Letters To The Editor


November 07, 2005

Street peddlers part of fabric of the city

I am writing to voice my opposition to the proposal to ban sidewalk peddlers in certain areas of the city ("Council to propose city street peddler ban," Oct. 29). Although I do not doubt the sincerity of its sponsors, the impact of such an ordinance is in need of closer consideration.

First, whether we like to consider it or not, a ban on sidewalk peddlers will disproportionately affect African-American entrepreneurs. The vast majority of sidewalk peddlers are black, and most of their customers are black.

As such, this ordinance may be considered an affront to African-Americans. I know the sponsors well enough to understand that this is not their intent, but, sadly, that will not change the facts of the matter.

Second, if the proposal is designed to prevent obstruction of traffic and attendant dangers, there may be less burdensome ways to address these problems.

For example, vendors could be required to set up in areas where motorists can pull over to patronize them. It is very unusual for sidewalk vendors to sell goods to anyone other than a pedestrian.

Third, let's consider the impact the proposal might have on the wider array of businesses that sell on the street.

Girl Scouts sell cookies from tables in front of grocery stores. Churches have sales on their parking lots and in their front yards. Homeowners have yard sales. These forms of commerce are part of the fabric of our communities.

Finally, Baltimore is a city with an abundance of poor people. Our education system hasn't prepared much of our population for professional life. There just aren't opportunities for many of our people to go into business for themselves.

Many of these street peddlers have no other viable options for making a living in Baltimore. I cringe when I think of the alternative lifestyles that might be available to them.

For all of these reasons, I ask that this proposal not be introduced, and that all of us find a way to incorporate street peddlers into the diverse fabric of our city.

Frank M. Conaway


The writer is clerk of the Baltimore Circuit Court.

Flu preparations come years too late

Concerns about the avian flu migrating to humans have been around for at least three years. Health care agencies have been alerted to this potential disaster and monitored the evolution of the virus during these past several years.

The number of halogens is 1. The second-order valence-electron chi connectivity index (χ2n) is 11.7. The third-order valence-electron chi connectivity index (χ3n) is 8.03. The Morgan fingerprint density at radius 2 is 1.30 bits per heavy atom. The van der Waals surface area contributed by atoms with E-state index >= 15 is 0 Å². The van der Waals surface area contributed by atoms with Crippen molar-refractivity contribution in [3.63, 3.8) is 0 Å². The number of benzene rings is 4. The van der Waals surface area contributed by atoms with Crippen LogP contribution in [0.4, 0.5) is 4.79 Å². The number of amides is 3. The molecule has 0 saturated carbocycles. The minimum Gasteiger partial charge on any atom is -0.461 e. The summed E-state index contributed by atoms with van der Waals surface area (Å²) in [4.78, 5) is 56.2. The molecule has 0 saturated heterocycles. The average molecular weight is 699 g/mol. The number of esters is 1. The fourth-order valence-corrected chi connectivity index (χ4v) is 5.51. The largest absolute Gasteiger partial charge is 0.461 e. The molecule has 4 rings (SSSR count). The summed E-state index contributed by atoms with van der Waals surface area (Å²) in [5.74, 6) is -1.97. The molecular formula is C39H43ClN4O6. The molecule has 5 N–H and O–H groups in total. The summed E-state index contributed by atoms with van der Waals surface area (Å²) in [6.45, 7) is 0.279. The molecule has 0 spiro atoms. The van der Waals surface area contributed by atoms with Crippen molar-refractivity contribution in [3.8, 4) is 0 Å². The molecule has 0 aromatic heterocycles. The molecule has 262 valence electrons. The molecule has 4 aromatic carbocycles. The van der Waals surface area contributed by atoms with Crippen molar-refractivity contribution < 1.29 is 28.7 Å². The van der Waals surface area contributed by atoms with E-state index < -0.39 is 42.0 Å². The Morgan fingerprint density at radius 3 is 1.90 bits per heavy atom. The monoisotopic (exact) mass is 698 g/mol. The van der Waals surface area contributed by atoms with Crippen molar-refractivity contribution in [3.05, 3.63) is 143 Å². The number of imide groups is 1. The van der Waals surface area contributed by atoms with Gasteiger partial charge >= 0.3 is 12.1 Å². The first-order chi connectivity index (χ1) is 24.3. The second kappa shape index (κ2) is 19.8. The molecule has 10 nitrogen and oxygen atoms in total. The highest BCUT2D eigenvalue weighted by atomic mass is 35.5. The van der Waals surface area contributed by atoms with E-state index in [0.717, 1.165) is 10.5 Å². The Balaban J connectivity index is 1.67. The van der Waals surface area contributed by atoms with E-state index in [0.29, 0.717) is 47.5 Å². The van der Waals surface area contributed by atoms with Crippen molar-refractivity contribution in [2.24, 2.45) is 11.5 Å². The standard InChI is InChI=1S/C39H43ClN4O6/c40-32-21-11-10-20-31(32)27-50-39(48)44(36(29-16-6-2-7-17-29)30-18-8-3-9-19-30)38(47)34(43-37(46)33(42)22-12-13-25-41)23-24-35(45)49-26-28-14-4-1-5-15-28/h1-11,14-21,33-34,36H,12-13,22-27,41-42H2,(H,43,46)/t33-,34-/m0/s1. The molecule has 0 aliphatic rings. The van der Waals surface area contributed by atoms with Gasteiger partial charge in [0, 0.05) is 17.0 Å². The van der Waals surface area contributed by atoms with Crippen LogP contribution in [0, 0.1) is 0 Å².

The United States is pitifully behind in having any plan in place to manage such a disaster.

Great Britain has massive quantities of antiviral medication stockpiled, yet the United States has barely enough to manage an outbreak in New York City.

Now we have President Bush taking center stage in an effort to deflect attention from his other deficiencies as a leader to tell us that he has a grand plan for the flu ("Bush unveils plan to battle avian flu," Nov. 2).

But his efforts to now throw around money to develop vaccines and antivirals come about three years later than they should have.

Linda Kelly


Indictment, leak very grave matters

One thing about the indictment of the vice president's former chief of staff, I. Lewis "Scooter" Libby Jr., should be made perfectly clear: This is no small matter, no technicality, no hairsplitting about legal details ("Senators pressing Bush for shake-up," Oct. 31).

Mr. Libby is charged with perjury and obstruction of justice in a major federal investigation. He is alleged to have deliberately misled a grand jury in an attempt to cover up his administration's unlawful tactics.

The Republican spin machine has attempted to call this a "criminalization of politics," but all this is simply about the enforcement of federal law - the law of our land.

The Libby indictment - and the entire story of the Valerie Plame leak - is an illustration of a White House out of control: one that believes it is above the law and that it can crush its enemies by breaking the law and force-feeding lies to the American people.

Ted Knight


Make civil marriage available to all

In overturning a lower court ruling denying partner benefits to same-sex couples of public employees, the Alaska Supreme Court exposes the circular logic that opponents of gay rights use to justify their shameful discrimination ("Alaska's high court backs gay benefits," Oct. 29).

The court wisely acknowledges that even though Alaska was one of the first states to constitutionally ban gay marriage, treating gay couples as second-class citizens violates equal protection principles.

The opposition to gay marriage often wants to have it both ways, saying to lesbian and gay couples: "You aren't entitled to societal protections because you're not married, and, by the way, we're not going to allow you to marry."

The only way to resolve this issue is to separate the civil benefits of marriage, to which gay couples are plainly entitled, from the religious ceremony.

James R. Moody


Send delinquents far away from home

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